Nashville vigils planned, a community gathering after mass shooting in Orlando

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The nightclub shooting that occurred early this morning in Orlando has killed more than 50 people and has been called the deadliest mass shooting in modern American history. In response, a number of organizations here have banded together to host two vigils.

At 6pm the Music City Sisters will host a vigil at OutCentral on Church Street. “We need to be together today to mourn, to stand in witness, to love one another” reads a statement from the event Facebook page.

At 8pm the Tennessee Equality Project in coordination with the Office of Mayor Megan Barry has scheduled a vigil at Public Square Park downtown. As well, the mayor has ordered that metro buildings and the Korean Veterans Memorial Bridge to be “lit in a rainbow in a show of love and support for the victims.”

A number of people have said online that they plan to begin at the first vigil and then walk to meet with the second vigil after.

Mayor Megan Barry released the following statement regarding the shootings in Orlando.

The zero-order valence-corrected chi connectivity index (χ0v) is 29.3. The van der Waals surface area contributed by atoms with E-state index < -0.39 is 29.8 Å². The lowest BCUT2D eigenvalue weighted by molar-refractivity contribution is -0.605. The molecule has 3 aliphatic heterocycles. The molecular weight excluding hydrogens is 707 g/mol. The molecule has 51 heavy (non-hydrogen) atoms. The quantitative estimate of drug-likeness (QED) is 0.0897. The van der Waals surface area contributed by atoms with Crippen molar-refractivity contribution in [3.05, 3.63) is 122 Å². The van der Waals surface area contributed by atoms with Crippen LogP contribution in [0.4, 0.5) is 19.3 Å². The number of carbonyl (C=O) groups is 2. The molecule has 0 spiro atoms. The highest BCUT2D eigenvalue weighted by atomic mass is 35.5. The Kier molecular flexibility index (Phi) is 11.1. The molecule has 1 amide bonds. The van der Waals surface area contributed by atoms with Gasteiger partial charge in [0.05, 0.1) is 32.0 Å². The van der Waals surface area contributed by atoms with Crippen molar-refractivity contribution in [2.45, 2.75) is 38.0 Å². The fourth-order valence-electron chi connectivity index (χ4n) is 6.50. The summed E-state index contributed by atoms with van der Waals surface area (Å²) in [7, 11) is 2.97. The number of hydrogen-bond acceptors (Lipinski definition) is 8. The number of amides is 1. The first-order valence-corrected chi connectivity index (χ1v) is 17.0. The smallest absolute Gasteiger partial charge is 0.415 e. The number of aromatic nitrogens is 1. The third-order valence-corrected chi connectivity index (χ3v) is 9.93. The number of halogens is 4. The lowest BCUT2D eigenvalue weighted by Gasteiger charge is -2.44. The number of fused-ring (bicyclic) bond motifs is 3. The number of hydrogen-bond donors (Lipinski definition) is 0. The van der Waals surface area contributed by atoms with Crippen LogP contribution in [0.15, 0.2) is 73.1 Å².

There are no words that can begin to express my shock and horror at the mass shooting of a nightclub in Orlando. The level of hatred that would motivate someone to murder so many innocent people is nothing short of pure evil. We must meet that evil with an overwhelming show of love – for all of our fellow Americans and for men and women around the world who daily live in fear of violence simply because of whom they love.
 
Tonight at 8PM, I will be attending a vigil at Public Square Park to join those in mourning who wish to show their love and support for the victims of the shooting in Orlando, their family, their friends, and the entire LGBT community that needs to know our society will not tolerate hatred or violence.
 
While we have no reason to believe this is anything but an isolated incident, our Metro Police Department is continuing to review information coming from Orlando and is in close contact with their federal partners and will do what is necessary to protect the public in Nashville.